Big Brother is Listening to You: Digital Eavesdropping in the Advertising Industry

By: Dacia Green

In the Digital Age, information is more accessible than ever. Unfortunately, that accessibility has come at the expense of privacy. Now, more and more personal information is in the hands of corporations and governments, for uses not known to the average consumer. Although these entities have long been able to keep tabs on individuals, with the advent of virtual assistants and “always-listening” technologies, the ease by which a third party may extract information from a consumer has only increased.

The stark reality is that lawmakers have left the American public behind. While other countries have enacted consumer privacy protections, the United States has no satisfactory legal framework in place to curb data collection by greedy businesses or to regulate how those companies may use and protect consumer data. This Article contemplates one use of that data: digital advertising. Inspired by stories of suspiciously well-targeted advertisements appearing on social media websites, this Article additionally questions whether companies have been honest about their collection of audio data. To address the potential harms consumers may suffer as a result of this deficient privacy protection, this Article proposes a framework wherein companies must acquire users’

These Walls Can Talk! Securing Digital Privacy in the Smart Home Under the Fourth Amendment

By: Stefan Ducich

Privacy law in the United States has not kept pace with the realities of technological development, nor the growing reliance on the Internet of Things (IoT). As of now, the law has not adequately secured the “smart” home from intrusion by the state, and the Supreme Court further eroded digital privacy by conflating the common law concepts of trespass and exclusion in United States v. Jones. This article argues that the Court must correct this misstep by explicitly recognizing the method by which the Founding Fathers sought to “secure” houses and effects under the Fourth Amendment. Namely, the Court must reject its overly narrow trespass approach in lieu of the more appropriate right to exclude. This will better account for twenty-first century surveillance capabilities and properly constrain the state. Moreover, an exclusion framework will bolster the reasonable expectation of digital privacy by presuming an objective unreasonableness in any warrantless penetration by the state into the smart home.

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Cite: 16 Duke L. & Tech. Rev. 278

Peeling Back the Student Privacy Pledge

By: Alexi Pfeffer-Gillett

Education software is a multi-billion dollar industry that is rapidly growing. The federal government has encouraged this growth through a series of initiatives that reward schools for tracking and aggregating student data. Amid this increasingly digitized education landscape, parents and educators have begun to raise concerns about the scope and security of student data collection.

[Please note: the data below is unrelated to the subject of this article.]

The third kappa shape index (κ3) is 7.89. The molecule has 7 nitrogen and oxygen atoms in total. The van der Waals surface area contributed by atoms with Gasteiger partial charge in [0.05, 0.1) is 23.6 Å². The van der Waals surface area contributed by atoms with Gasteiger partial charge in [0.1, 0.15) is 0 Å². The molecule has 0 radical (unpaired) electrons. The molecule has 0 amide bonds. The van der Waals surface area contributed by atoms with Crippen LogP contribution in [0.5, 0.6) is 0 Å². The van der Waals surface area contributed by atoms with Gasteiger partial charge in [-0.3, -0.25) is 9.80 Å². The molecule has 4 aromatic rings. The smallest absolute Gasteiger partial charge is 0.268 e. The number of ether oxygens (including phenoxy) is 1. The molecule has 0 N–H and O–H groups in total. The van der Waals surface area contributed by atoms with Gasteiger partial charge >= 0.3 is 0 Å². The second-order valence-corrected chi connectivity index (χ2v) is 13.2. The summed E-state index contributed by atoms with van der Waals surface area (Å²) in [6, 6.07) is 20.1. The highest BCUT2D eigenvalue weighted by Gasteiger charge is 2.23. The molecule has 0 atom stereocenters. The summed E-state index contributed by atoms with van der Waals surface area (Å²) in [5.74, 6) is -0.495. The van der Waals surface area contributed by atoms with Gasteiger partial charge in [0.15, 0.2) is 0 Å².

Industry players, rather than policymakers, have so far led efforts to protect student data. Central to these efforts is the Student Privacy Pledge, a set of standards that providers of digital education services have voluntarily adopted. By many accounts, the Pledge has been a success. Since its introduction in 2014, over 300 companies have signed on, indicating widespread commitment to the Pledge’s seemingly broad protections for student privacy. This industry participation is encouraging, but the Pledge does not contain any meaningful oversight or enforcement provisions.

This Article analyzes whether signatory companies are actually complying with the Pledge rather than just paying lip service to its goals. By looking to the privacy policies and terms of service of a sample of the Pledge’s signatories, I conclude that noncompliance may be a significant and prevalent issue.

Slave to the Algorithm? Why a ‘Right to an Explanation’ Is Probably Not the Remedy You Are Looking For

By: Lilian Edwards & Michael Veale

Algorithms, particularly machine learning (ML) algorithms, are increasingly important to individuals’ lives, but have caused a range of concerns revolving mainly around unfairness, discrimination and opacity. Transparency in the form of a “right to an explanation” has emerged as a compellingly attractive remedy since it intuitively promises to open the algorithmic “black box” to promote challenge, redress, and hopefully heightened accountability. Amidst the general furore over algorithmic bias we describe, any remedy in a storm has looked attractive.

However, we argue that a right to an explanation in the EU General Data Protection Regulation (GDPR) is unlikely to present a complete remedy to algorithmic harms, particularly in some of the core “algorithmic war stories” that have shaped recent attitudes in this domain. Firstly, the law is restrictive, unclear, or even paradoxical concerning when any explanation-related right can be triggered. Secondly, even navigating this, the legal conception of explanations as “meaningful information about the logic of processing” may not be provided by the kind of ML “explanations” computer scientists have developed, partially in response. ML explanations are restricted both by the type of explanation sought, the dimensionality of the domain and the type of user seeking an explanation.

Collection of Cryptocurrency Customer-Information: Tax Enforcement Mechanism or Invasion of Privacy?

By: Austin Elliott